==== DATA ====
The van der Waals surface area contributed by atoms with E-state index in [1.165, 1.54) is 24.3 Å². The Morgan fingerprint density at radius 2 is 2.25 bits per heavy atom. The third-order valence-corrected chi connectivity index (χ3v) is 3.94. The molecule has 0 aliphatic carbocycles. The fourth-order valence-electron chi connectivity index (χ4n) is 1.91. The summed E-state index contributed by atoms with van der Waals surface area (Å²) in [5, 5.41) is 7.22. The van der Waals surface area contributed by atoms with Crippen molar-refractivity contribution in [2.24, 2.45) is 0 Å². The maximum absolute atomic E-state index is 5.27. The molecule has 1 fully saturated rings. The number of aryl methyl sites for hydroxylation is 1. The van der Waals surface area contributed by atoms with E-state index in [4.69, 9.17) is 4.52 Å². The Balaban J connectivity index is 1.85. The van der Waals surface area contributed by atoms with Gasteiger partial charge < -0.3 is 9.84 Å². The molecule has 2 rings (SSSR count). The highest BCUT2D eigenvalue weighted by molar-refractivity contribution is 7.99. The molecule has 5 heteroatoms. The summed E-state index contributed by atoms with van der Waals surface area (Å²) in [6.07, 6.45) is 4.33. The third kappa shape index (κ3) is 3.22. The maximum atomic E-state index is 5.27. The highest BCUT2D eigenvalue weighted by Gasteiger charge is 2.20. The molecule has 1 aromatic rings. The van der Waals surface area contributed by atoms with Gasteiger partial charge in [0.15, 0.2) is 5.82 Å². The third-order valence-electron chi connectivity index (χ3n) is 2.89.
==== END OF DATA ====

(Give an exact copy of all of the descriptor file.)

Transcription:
The van der Waals surface area contributed by atoms with E-state index in [1.165, 1.54) is 24.3 Å². The Morgan fingerprint density at radius 2 is 2.25 bits per heavy atom. The third-order valence-corrected chi connectivity index (χ3v) is 3.94. The molecule has 0 aliphatic carbocycles. The fourth-order valence-electron chi connectivity index (χ4n) is 1.91. The summed E-state index contributed by atoms with van der Waals surface area (Å²) in [5, 5.41) is 7.22. The van der Waals surface area contributed by atoms with Crippen molar-refractivity contribution in [2.24, 2.45) is 0 Å². The maximum absolute atomic E-state index is 5.27. The molecule has 1 fully saturated rings. The number of aryl methyl sites for hydroxylation is 1. The van der Waals surface area contributed by atoms with E-state index in [4.69, 9.17) is 4.52 Å². The Balaban J connectivity index is 1.85. The van der Waals surface area contributed by atoms with Gasteiger partial charge < -0.3 is 9.84 Å². The molecule has 2 rings (SSSR count). The highest BCUT2D eigenvalue weighted by molar-refractivity contribution is 7.99. The molecule has 5 heteroatoms. The summed E-state index contributed by atoms with van der Waals surface area (Å²) in [6.07, 6.45) is 4.33. The third kappa shape index (κ3) is 3.22. The maximum atomic E-state index is 5.27. The highest BCUT2D eigenvalue weighted by Gasteiger charge is 2.20. The molecule has 1 aromatic rings. The van der Waals surface area contributed by atoms with Gasteiger partial charge in [0.15, 0.2) is 5.82 Å². The third-order valence-electron chi connectivity index (χ3n) is 2.89.